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September 15, 1999

Environmentalist "Science"

Getting it Upside Down

The way science has always worked is by forming hypotheses that attempt to explain observations, then devising experiments to test the hypotheses. The observations come first, which is another way of saying that the belief system follows from the facts. It's a good idea to be sure that there's something to be explained before running around expending a lot of time, energy, and inventiveness trying to explain it. Unless, of course, the object isn't to explain, as best one can, a set of facts, but to promote an ideology. When the facts--or what is accepted as fact--follow from the belief system, then what's going on isn't science.

Following a posting of mine a while ago about the Ozone Scare, several people sent me various calculations and chemical equations of reactions that may or may not be going on in the upper atmosphere as proof that the depletion is real. But a purely theoretical construction inspired by little more than a fervently held belief of what ought to be happening doesn't make it so´┐Żeven if sanctified by being incorporated into a computer model (Garbage In, Gospel Out). No increase of ultraviolet intensity at the surface of the Earth has been measured. Hence, at the end of it all, there is nothing observed that requires explaining. It follows that all the things like blind sheep, dying frogs, peculiarities with amoebas, that the media have been getting hysterical about in the past few years and attributing to such an increase are irrelevant.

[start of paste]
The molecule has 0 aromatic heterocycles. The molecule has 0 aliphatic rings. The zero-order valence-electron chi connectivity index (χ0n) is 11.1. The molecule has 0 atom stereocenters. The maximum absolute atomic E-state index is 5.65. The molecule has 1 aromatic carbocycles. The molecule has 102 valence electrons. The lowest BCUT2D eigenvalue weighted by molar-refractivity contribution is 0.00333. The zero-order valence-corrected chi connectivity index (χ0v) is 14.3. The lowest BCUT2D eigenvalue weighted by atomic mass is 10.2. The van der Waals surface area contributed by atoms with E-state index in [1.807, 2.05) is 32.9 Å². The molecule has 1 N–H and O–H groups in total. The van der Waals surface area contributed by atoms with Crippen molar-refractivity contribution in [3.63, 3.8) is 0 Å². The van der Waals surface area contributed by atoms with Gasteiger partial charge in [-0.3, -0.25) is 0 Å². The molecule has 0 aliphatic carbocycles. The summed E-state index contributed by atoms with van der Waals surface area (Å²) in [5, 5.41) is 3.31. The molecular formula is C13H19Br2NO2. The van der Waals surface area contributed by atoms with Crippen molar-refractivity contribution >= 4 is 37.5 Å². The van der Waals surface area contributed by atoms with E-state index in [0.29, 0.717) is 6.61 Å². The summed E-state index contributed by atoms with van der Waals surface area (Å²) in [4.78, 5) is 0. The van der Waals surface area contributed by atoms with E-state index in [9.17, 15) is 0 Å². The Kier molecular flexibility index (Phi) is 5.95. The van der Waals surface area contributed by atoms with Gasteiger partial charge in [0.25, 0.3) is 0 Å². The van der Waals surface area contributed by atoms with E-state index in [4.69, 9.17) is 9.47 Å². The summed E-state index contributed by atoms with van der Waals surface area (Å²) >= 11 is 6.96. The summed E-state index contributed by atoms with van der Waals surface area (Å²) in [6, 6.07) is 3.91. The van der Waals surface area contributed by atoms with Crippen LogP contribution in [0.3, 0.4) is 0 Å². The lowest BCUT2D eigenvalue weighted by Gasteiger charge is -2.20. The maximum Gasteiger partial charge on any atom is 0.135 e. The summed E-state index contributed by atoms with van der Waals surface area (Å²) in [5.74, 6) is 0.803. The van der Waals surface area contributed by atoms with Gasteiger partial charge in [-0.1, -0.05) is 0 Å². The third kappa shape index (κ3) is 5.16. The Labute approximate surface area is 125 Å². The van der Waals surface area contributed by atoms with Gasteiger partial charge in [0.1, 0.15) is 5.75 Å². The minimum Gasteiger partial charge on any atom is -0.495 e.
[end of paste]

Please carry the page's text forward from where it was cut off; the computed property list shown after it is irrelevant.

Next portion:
The same goes for Global Warming. Nobody has shown that any anomalous increase in world temperature is actually occurring. It all happened in computers. Selecting data from places that happens to have had above-average summers, below-average rainfall, larger-than-average icebergs, and the like, means nothing if there's nothing that requires explaining.

In a world as complex and variable as ours, facts can always be found that will fit virtually any belief system. Maybe, ironically, the cure for the apparent tendency of today's science rigidifying into competing religions might turn out to be what real religion has been advocating all along: the ability to master one's passions and be able, honestly, not to care what the answers will be.

 
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